Kelley Fox farms vineyards in the Dundee Hills and McMinnville. A transient personal feeling about Kelley’s wine. The first sensation (what I smell, when I taste) is the strength of the terroir. There is a Gaelic expression Is Blath an Fhuil – “the blood is strong” – and I feel the sanguine vitality of the respective vineyards pulsing in the wines. Kelley Fox disappears into her wines (for want of a better expression); hers is a reclusive, generative presence – she understands her wines whilst detaching from them. Meanwhile, the taster needs to approach with an open mind and an open spirit; in other words, not burdened by preconceptions of what Oregon Pinot Noir might or should be. When you drink a bottle of Momtazi or Maresh you should embark on a journey – these wines embody everything that is wonderful and intriguing (and occasionally frustrating) about Pinot Noir. They carry the darkness and light equally in their souls, sometimes they are temperamental and sometimes they beam with pure energy. What I love most of all is their opaque transparency. The oxymoron is justified; the wines are limpid, sans veneer, whilst the fruit is dark, volcanic, throbbing. There is deep-rootedness, but not heaviness, textural completeness but not obviousness, flowers, herbs, earth and sky, all rolled into a whole.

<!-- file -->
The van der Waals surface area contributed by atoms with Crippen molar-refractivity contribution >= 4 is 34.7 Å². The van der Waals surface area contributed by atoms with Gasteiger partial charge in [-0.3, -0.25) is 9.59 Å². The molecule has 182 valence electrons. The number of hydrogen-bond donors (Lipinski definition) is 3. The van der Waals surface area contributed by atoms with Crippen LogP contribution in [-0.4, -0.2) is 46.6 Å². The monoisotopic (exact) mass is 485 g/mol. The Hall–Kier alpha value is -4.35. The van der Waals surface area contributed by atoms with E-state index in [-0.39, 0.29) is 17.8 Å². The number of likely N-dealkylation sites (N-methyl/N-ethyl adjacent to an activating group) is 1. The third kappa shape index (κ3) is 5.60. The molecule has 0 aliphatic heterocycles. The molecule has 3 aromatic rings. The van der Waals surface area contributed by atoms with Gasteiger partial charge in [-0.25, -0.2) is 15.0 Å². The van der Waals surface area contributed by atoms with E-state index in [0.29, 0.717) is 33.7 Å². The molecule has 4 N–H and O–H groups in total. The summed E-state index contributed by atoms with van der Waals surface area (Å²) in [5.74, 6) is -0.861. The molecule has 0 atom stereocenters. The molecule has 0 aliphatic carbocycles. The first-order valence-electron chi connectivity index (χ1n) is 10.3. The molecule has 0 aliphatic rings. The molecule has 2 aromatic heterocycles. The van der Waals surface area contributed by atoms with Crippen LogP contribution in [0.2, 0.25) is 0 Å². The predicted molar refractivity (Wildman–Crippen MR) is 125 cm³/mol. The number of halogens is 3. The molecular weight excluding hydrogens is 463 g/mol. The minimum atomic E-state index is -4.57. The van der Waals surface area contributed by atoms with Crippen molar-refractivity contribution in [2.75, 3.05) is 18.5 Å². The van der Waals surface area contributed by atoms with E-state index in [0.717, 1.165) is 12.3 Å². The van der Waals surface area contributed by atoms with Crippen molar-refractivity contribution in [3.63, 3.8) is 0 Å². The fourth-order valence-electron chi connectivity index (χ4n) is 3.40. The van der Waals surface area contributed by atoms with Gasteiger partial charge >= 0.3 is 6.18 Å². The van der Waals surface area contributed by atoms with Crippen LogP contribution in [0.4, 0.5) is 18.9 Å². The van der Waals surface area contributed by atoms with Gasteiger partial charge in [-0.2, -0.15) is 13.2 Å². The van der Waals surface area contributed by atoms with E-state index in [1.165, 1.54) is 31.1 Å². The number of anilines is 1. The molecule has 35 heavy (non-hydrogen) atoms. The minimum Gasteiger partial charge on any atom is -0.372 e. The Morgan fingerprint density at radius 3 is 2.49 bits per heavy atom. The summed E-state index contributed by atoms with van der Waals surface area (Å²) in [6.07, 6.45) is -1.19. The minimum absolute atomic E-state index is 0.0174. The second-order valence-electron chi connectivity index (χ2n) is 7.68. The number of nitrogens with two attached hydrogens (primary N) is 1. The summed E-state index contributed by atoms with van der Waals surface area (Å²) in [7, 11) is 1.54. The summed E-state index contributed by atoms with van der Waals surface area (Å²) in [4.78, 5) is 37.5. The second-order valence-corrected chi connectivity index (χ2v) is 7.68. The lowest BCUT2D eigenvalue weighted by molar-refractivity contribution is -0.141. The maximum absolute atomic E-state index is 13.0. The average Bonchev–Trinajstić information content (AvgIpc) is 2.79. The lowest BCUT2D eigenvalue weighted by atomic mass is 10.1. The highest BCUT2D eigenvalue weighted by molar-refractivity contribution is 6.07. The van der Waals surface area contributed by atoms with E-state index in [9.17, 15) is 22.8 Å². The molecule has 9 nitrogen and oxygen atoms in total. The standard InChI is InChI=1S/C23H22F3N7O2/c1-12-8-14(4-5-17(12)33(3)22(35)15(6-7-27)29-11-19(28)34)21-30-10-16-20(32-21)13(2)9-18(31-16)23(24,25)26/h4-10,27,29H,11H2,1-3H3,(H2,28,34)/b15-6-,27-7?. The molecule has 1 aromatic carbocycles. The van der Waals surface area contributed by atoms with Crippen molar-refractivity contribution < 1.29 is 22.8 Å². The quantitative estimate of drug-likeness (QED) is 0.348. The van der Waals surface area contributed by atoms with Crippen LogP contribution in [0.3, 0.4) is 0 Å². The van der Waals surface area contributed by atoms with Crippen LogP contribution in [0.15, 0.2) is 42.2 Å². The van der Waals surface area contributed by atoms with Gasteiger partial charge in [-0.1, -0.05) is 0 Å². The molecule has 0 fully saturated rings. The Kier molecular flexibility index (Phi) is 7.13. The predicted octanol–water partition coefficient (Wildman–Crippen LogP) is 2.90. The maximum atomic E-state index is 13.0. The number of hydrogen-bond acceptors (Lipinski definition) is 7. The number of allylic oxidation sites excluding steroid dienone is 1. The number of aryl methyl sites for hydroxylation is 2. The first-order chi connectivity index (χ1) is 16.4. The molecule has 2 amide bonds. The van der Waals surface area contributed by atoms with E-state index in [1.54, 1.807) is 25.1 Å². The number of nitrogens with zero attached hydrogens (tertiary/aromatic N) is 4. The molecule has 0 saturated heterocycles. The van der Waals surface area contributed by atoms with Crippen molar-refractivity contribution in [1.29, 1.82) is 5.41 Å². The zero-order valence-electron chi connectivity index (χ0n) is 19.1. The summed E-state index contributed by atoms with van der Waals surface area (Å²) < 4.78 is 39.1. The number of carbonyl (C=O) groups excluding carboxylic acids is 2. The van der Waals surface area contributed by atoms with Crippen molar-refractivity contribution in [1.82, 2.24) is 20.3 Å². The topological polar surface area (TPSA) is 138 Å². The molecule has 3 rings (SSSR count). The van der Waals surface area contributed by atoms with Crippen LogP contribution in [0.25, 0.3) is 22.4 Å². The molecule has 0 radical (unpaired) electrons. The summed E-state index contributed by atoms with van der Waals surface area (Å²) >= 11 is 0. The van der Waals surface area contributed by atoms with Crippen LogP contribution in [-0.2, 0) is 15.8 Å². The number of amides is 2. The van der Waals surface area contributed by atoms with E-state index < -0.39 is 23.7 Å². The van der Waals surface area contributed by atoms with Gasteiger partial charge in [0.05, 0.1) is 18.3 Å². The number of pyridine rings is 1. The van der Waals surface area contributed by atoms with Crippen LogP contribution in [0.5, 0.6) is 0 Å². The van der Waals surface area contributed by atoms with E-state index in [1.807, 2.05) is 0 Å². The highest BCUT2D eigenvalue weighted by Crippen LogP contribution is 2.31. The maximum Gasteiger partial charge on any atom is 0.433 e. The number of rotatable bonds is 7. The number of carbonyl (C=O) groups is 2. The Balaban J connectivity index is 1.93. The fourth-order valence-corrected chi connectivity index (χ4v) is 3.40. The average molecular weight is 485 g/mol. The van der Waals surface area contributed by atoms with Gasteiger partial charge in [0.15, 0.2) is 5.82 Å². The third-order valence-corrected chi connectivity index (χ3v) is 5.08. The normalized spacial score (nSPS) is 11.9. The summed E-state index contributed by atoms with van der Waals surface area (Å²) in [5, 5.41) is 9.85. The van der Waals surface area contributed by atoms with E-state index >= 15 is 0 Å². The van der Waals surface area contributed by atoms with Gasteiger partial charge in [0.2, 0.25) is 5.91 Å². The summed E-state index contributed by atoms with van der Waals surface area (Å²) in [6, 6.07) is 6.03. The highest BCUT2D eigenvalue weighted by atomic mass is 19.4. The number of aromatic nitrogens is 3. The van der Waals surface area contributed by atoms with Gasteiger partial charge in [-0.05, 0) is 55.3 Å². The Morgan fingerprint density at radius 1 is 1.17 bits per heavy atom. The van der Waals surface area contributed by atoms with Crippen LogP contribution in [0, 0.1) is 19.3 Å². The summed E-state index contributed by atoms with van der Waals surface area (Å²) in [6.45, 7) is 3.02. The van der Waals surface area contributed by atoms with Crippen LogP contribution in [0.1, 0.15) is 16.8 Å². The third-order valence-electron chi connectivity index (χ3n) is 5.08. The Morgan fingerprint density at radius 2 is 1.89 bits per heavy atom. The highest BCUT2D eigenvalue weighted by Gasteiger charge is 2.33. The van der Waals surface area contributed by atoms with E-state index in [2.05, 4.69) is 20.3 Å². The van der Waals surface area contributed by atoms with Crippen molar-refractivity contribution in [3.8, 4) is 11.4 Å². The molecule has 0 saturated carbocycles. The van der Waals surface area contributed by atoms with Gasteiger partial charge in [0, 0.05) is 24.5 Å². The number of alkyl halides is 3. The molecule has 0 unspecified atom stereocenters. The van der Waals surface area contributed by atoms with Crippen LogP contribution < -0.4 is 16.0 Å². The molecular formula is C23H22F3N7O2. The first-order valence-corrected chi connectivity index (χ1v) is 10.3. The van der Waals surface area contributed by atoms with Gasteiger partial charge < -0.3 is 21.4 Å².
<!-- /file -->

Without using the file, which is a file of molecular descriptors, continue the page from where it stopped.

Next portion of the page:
Maresh and Momtazi. Authentic and true to themselves. The truth is in the tasting. In lieu of knowing the wines, you can certainly “feel” them.

Once the wines are made, Kelley detaches from them. As the Georgians might say “she put them on their feet.” She might deprecate the notion of being a winemaker. She is a combination of artisan, a translator, a midwife, a sensuous individual. She feels and understands natural beauty; she is brilliant, charismatic (yet reserved), loyal and respectful. The wines reflect that – they make no concessions and are not polished to an easy sheen. They are what they are – isn’t that the essential message of terroir?

Terroir – Earth Rocks

Terroir has never been fixed, in taste or in perception. It has always been an evolving expression of culture. What distinguishes our era is the instantaneousness and universality of change. Before, the sense of a terroir would evolve over generations, hundreds of years, allowing for the slow accretion of knowledge and experience to build into sedimentary layers, like the geological underpinning of a given terroir itself. Today layers are stripped away overnight, and a new layer is added nearly each vintage. 

–Jonathan Nossiter, Liquid Memory